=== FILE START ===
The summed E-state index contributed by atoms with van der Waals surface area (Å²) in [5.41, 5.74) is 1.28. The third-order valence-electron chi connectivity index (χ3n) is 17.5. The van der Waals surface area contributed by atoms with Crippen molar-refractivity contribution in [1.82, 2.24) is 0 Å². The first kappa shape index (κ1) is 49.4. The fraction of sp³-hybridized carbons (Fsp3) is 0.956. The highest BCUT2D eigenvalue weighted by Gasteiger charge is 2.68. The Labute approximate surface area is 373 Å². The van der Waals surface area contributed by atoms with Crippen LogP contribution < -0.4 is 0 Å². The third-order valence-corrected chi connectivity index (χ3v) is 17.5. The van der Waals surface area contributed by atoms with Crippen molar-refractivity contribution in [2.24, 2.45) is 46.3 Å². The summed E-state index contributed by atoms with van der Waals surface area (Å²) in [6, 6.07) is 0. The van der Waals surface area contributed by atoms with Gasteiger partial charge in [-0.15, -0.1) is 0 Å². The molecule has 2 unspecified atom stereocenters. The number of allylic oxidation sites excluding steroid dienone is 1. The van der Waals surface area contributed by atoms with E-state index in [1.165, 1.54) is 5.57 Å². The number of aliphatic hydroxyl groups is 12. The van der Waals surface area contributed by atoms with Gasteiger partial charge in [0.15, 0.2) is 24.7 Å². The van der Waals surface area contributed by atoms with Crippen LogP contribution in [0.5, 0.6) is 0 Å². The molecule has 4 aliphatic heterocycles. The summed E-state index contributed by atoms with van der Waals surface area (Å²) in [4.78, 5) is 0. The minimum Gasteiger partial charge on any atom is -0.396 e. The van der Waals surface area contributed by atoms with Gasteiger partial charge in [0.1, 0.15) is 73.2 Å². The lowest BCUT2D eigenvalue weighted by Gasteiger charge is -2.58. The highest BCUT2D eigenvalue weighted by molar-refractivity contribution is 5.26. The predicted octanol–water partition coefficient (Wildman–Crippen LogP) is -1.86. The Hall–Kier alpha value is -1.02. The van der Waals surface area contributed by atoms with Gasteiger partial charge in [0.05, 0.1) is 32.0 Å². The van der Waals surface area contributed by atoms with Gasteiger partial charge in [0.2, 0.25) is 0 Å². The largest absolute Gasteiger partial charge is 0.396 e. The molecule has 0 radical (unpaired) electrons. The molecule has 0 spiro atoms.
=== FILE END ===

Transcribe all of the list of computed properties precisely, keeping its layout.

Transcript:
The summed E-state index contributed by atoms with van der Waals surface area (Å²) in [5.41, 5.74) is 1.28. The third-order valence-electron chi connectivity index (χ3n) is 17.5. The van der Waals surface area contributed by atoms with Crippen molar-refractivity contribution in [1.82, 2.24) is 0 Å². The first kappa shape index (κ1) is 49.4. The fraction of sp³-hybridized carbons (Fsp3) is 0.956. The highest BCUT2D eigenvalue weighted by Gasteiger charge is 2.68. The Labute approximate surface area is 373 Å². The van der Waals surface area contributed by atoms with Crippen LogP contribution < -0.4 is 0 Å². The third-order valence-corrected chi connectivity index (χ3v) is 17.5. The van der Waals surface area contributed by atoms with Crippen molar-refractivity contribution in [2.24, 2.45) is 46.3 Å². The summed E-state index contributed by atoms with van der Waals surface area (Å²) in [6, 6.07) is 0. The van der Waals surface area contributed by atoms with Gasteiger partial charge in [-0.15, -0.1) is 0 Å². The molecule has 2 unspecified atom stereocenters. The number of allylic oxidation sites excluding steroid dienone is 1. The van der Waals surface area contributed by atoms with E-state index in [1.165, 1.54) is 5.57 Å². The number of aliphatic hydroxyl groups is 12. The van der Waals surface area contributed by atoms with Gasteiger partial charge in [0.15, 0.2) is 24.7 Å². The van der Waals surface area contributed by atoms with Crippen LogP contribution in [0.5, 0.6) is 0 Å². The molecule has 4 aliphatic heterocycles. The summed E-state index contributed by atoms with van der Waals surface area (Å²) in [4.78, 5) is 0. The minimum Gasteiger partial charge on any atom is -0.396 e. The van der Waals surface area contributed by atoms with Gasteiger partial charge in [0.1, 0.15) is 73.2 Å². The lowest BCUT2D eigenvalue weighted by Gasteiger charge is -2.58. The highest BCUT2D eigenvalue weighted by molar-refractivity contribution is 5.26. The predicted octanol–water partition coefficient (Wildman–Crippen LogP) is -1.86. The Hall–Kier alpha value is -1.02. The van der Waals surface area contributed by atoms with Gasteiger partial charge in [0.05, 0.1) is 32.0 Å². The van der Waals surface area contributed by atoms with Gasteiger partial charge in [0.2, 0.25) is 0 Å². The largest absolute Gasteiger partial charge is 0.396 e. The molecule has 0 radical (unpaired) electrons. The molecule has 0 spiro atoms.